Solutions Summary

Here’s a quick synopsis of some of the key take aways. If you want to understand more about WHY and HOW to get motivated to move forward with a solutions based approach, check out the self-determination note below for some bonus learning! :

Knowing what triggers YOUR symptoms is personal and key. Be mindful, self-aware and solutions focused.

General good advice, based on what we understand from a science led approach includes:

  • Avoiding alcohol and other toxins which stress the phase II pathways of the liver, including certain medications. These can include – menthol, paracetamol, certain antibiotics, chemical preservatives and solvents in new carpets and paint, other chemical fumes, sprays etc. The easiest approach is to stick to organic and natural substances which is better for you and the environment. 

  • For diet, a healthy diet with lots of water, vegetables (particularly cruciferous ones such as broccoli), good proteins and fats such as sesame and chia seeds, and reducing refined sugars and carbohydrates, will ensure you stay full of energy and feel better.  (Check out the recipes in the FREE recipe book for meals that will help you feel on top form Recipe’s for life with Gilbert’s Syndrome). Regular meals and sleep will keep your liver and body functioning as well as possible. PLUS supplementation can optimise your vitamin levels.

  • Practising ways to reduce your stress and anxiety, such as deep breathing, regular exercise, walking, time for yourself and meditation will also ensure you deal better with your symptoms and feel happier and healthier. 

  • Finally, remain in good dialogue with your health professionals and ensure that you stay informed about the latest research and findings about your health conditions. is here to help you with that. (By signing up to the website you get your free download of questions to ask your Doctor.)

PS the WHY and the HOW

I talk a lot about solutions and the many things you can do to take control. Why do I do that, and how do you stick to putting these solutions into action? Based on something called ‘self-determination theory’, which says that people need three things – Competence (you need to have skills and knowledge you can use to do things that are important to you); Autonomy (having some control of your behaviour and environment); Relatedness (connection to others), this course helps you fulfil your needs for a better life.

self determination theory diagram

I want you to have the skills and knowledge to be in control of your self and your environment. By sharing my experiences and those of other people, you can feel less like you are on your own, and that you can learn solutions as well as find your best path. Your motivation for doing these things is ‘intrinsic’ which is the most powerful motivation. It comes from internal values, desires and needs. Other motivations are ‘extrinsic’. These are more socially obvious rewards such as money and accolades. Although these can be powerful incentives, they aren’t the most effective at keeping you motivated long term.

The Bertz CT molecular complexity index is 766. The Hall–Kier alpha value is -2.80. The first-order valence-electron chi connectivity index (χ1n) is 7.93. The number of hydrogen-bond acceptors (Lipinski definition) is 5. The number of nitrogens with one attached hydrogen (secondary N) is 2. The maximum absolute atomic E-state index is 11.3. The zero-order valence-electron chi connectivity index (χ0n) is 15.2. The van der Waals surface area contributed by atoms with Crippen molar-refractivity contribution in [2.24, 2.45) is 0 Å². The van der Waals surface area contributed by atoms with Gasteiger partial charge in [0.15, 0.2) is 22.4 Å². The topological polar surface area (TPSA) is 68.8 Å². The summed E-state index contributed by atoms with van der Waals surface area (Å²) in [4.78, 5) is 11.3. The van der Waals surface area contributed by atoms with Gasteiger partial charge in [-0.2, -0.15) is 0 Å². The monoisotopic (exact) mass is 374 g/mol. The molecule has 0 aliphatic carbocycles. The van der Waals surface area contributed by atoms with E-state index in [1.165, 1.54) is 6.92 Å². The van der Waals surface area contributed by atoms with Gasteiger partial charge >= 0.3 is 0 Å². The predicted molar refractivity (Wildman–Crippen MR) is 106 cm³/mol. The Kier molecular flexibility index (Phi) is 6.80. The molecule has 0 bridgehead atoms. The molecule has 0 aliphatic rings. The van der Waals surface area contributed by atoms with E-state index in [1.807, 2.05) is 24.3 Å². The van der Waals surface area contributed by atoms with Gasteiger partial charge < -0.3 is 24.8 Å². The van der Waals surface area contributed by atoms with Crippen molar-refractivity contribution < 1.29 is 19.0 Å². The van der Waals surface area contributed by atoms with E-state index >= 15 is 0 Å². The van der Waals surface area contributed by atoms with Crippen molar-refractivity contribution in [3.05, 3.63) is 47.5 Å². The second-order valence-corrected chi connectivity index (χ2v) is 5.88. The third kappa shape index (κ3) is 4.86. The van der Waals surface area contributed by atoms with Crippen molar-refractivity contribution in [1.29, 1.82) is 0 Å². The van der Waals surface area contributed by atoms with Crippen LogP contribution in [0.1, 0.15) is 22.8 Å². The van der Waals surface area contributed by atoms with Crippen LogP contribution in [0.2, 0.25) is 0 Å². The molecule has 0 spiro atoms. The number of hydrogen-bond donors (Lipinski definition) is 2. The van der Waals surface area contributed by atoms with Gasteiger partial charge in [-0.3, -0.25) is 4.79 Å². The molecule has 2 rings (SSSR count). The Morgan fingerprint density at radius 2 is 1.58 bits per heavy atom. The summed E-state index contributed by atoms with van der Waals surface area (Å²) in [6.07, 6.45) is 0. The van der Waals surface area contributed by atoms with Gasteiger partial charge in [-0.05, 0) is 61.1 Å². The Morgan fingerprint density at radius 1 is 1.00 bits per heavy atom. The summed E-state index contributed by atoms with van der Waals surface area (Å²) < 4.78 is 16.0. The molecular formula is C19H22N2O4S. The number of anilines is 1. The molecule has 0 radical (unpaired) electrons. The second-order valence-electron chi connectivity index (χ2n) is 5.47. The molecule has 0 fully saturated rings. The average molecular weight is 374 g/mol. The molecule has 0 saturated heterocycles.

intrinsic and extrinsic words

There are grey areas around social pressures and conventions that mean you have internalised shame or guilt. You may feel it is an important value to you to have a strong work ethic, which translates into feeling ashamed or guilty if you take time off sick. Chronic illness is a life change that means you may need to re-evaluate your values and whether they really serve you well. By identifying your intrinsic motivations to meet those three basic needs you will have a clear picture of why this course will help you live a better life.

For example – here’s my story


I used to feel guilty that I had to take time off sick and couldn’t be as carefree about staying out late and drinking with friends. This went against my values of hard work and being able to relax and maintain friendships. I felt guilt, shame and loneliness. I had to re-evaluate my priorities, and realised that ignoring chronic illness isn’t a way of getting around those things – it just made it worse. Setting up Action on Gilbert’s Syndrome was one way I took control and used my work ethic and need to connect. I learnt how to manage my energy and workload. I still managed to astonish people with the amount of things I could accomplish despite numerous chronic health conditions. I accomplished everything I could have wanted to do in my career and much more. I learnt how to have realistic boundaries around my social life – meeting for lunch and not late in the evening, maximising building deep relationships over casual leisure time with acquaintances, finding people with shared values and concerns that helped support my journey, realising I could be a comfortable introvert. My re-evaluation included better understanding my values as opposed to the expectations of others, and so I achieved Competence,  Autonomy and Relatedness on my own terms.

I know you can do it too, and I’m privileged to help you on this journey. You can talk to me directly to get my support as a qualified Health and Nutrition Coach, email me at . You can also share your experiences on by posting comments.